The Polio Field Trials

It may seem as if we’re living in uncharted times, but COVID-19 is only the most recent pandemic to roll across the country with no regard to state lines, age, race, or gender. I still remember when my sister was afflicted with polio in the early 1950s. Even though it wasn’t the most serious of cases, she had trouble walking a great distance. My mother had to carry my sister on her back the entire half-mile down our dirt road to get her to the school bus stop, and then carry her back in the afternoon. My sister eventually recovered her strength and was one of the lucky ones. So many other children didn’t fare as well. As this week marks the anniversary of the polio field trials, I thought it would be a good time to take a look back and to remind people that science is the answer to our current situation.tdih-april26-HD

Polio was one of the most feared diseases in the world, and each parent held their breath as the weather warmed and “polio season” began. People were encouraged to have their children practice social distancing. Cities closed swimming pools, movie theaters, schools, and churches. Physicians feared becoming infected themselves, and often diagnosed people based on impressions rather than an actual test. At the height of the pandemic, nearly 60,000 children were infected. 3,000 were dead, thousands more were paralyzed.

Polio is also an infectious disease caused by a virus and has afflicted mostly children since ancient times. It causes paralysis of the limbs or the respiratory system. UnknownThe disease reached epidemic proportions in the first half of the 20thcentury and is associated with the large iron lung machines that kept children alive by breathing for them. Ventilators that you hear so much about today weren’t yet invented.

Franklin Roosevelt was afflicted with polio at age 39, paralyzing him from the waist down, which forced him into a wheelchair for the remainder of his life. He helped found the organization later known as the March of Dimes, which helped fund the research done on the disease, including the Salk vaccine trials. Harry Truman declared war on polio in 1946 and called on all Americans to fight it on a national scale.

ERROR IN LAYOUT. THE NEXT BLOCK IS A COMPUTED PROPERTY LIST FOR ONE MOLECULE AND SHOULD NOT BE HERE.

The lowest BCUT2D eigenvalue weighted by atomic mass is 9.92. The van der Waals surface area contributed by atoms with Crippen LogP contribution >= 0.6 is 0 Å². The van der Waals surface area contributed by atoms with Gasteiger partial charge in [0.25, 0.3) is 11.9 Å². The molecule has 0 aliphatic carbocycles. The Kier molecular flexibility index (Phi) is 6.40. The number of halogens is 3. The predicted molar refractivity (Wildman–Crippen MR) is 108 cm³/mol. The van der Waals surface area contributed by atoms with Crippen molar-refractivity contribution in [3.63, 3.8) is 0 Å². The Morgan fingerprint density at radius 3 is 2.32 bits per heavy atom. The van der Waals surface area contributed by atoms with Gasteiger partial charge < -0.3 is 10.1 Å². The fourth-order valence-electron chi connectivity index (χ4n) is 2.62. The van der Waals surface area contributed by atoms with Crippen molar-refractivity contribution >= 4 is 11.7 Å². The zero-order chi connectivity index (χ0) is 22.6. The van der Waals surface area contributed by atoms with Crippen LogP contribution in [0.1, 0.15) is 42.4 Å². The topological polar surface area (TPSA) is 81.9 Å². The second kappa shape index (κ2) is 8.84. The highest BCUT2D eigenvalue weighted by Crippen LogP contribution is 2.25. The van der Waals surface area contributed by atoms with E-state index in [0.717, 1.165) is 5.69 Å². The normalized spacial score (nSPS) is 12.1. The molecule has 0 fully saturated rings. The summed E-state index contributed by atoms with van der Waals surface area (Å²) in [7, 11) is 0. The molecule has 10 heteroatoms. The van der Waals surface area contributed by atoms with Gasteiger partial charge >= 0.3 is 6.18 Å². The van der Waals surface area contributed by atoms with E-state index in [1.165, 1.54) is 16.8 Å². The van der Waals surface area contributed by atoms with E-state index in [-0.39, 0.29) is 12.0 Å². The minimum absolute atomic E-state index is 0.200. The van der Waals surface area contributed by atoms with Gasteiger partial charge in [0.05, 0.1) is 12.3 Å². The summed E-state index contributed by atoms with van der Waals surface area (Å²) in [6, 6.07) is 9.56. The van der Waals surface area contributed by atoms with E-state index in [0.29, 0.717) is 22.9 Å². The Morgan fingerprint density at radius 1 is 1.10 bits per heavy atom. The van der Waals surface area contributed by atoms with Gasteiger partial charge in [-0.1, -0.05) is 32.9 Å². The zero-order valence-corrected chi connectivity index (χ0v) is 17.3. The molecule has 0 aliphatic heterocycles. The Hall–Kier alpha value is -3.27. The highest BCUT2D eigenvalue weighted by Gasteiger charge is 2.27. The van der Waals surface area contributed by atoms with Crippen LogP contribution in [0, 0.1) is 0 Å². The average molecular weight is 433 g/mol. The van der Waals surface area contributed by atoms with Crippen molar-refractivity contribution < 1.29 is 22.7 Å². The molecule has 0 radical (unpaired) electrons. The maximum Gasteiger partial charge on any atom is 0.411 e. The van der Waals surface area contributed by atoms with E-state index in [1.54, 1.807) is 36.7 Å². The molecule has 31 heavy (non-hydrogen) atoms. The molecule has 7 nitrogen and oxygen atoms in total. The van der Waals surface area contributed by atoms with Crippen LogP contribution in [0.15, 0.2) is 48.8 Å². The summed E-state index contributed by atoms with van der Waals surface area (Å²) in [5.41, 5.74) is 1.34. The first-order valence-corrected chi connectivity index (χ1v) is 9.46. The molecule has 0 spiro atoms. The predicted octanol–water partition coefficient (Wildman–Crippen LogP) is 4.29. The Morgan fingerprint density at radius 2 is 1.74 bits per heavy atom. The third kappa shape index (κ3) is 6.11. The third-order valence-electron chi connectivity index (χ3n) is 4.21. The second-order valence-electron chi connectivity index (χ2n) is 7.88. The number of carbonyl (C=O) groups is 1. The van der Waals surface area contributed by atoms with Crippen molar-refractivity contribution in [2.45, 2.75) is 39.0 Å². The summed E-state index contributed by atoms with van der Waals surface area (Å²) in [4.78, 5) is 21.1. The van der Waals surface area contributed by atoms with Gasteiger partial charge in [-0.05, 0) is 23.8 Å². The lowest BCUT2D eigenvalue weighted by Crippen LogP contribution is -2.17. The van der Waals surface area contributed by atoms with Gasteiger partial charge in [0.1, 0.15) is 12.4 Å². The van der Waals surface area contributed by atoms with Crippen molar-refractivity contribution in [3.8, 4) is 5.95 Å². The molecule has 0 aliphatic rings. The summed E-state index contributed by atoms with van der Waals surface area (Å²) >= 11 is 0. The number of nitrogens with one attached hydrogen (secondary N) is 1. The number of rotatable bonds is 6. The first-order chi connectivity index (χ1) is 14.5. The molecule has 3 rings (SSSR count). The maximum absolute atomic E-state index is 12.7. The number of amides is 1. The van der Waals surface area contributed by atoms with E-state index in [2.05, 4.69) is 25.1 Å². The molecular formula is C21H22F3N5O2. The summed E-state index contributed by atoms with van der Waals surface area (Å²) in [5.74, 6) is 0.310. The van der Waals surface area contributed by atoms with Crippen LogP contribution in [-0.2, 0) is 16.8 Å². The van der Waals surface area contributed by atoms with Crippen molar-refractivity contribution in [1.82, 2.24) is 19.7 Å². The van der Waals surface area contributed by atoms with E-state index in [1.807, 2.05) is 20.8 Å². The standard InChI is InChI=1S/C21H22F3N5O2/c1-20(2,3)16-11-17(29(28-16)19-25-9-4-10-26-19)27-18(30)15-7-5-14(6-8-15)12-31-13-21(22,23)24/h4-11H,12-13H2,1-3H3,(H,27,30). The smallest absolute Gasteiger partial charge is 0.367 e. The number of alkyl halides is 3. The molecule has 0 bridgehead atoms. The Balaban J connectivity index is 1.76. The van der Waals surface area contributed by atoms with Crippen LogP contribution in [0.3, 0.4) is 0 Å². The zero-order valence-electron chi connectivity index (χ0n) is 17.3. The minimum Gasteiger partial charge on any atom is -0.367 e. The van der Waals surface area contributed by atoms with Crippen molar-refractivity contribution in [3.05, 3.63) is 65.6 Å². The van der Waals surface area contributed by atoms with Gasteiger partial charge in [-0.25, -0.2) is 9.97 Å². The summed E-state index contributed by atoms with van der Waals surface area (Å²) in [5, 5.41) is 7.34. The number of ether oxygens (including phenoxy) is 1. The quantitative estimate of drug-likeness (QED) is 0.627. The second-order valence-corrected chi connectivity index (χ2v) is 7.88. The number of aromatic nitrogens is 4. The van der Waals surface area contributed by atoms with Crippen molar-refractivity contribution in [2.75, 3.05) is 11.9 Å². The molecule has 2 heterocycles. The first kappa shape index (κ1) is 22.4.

“The fight against infantile paralysis cannot be a local war,” Truman declared in a speech broadcast from the White House. “It must be nationwide. It must be total war in every city, town and village throughout the land. For only with a united front can we ever hope to win any war.” This initiative from the White House was what was needed to face polio head-on.

In April 1954, Jonas Salk began field trials of a vaccine against polio. hith-8-things-polio-vaccine-salk-109274461-2Salk was an epidemiologist whose work on an influenza vaccine led him to study and develop a vaccine for polio. Over 1.8 million children participated in the trials, which was the largest trial of its time. In the late 1950s, Albert Sabin developed an oral vaccine that was easier to administer and cheaper to produce than Salk’s. It eventually became the vaccine of choice in most countries.

Polio has been virtually eliminated in today’s world, although it still exists in certain African and Asian countries. The last case of polio in the United States was recorded in 1979. It is only one of the pandemics that have existed throughout history. We can hope to someday soon be adding COVID-19 to the list of pandemics that are tamed by a vaccine.



For additional reading on the subject of every parent’s nightmare, I suggest the following, all available on Amazon: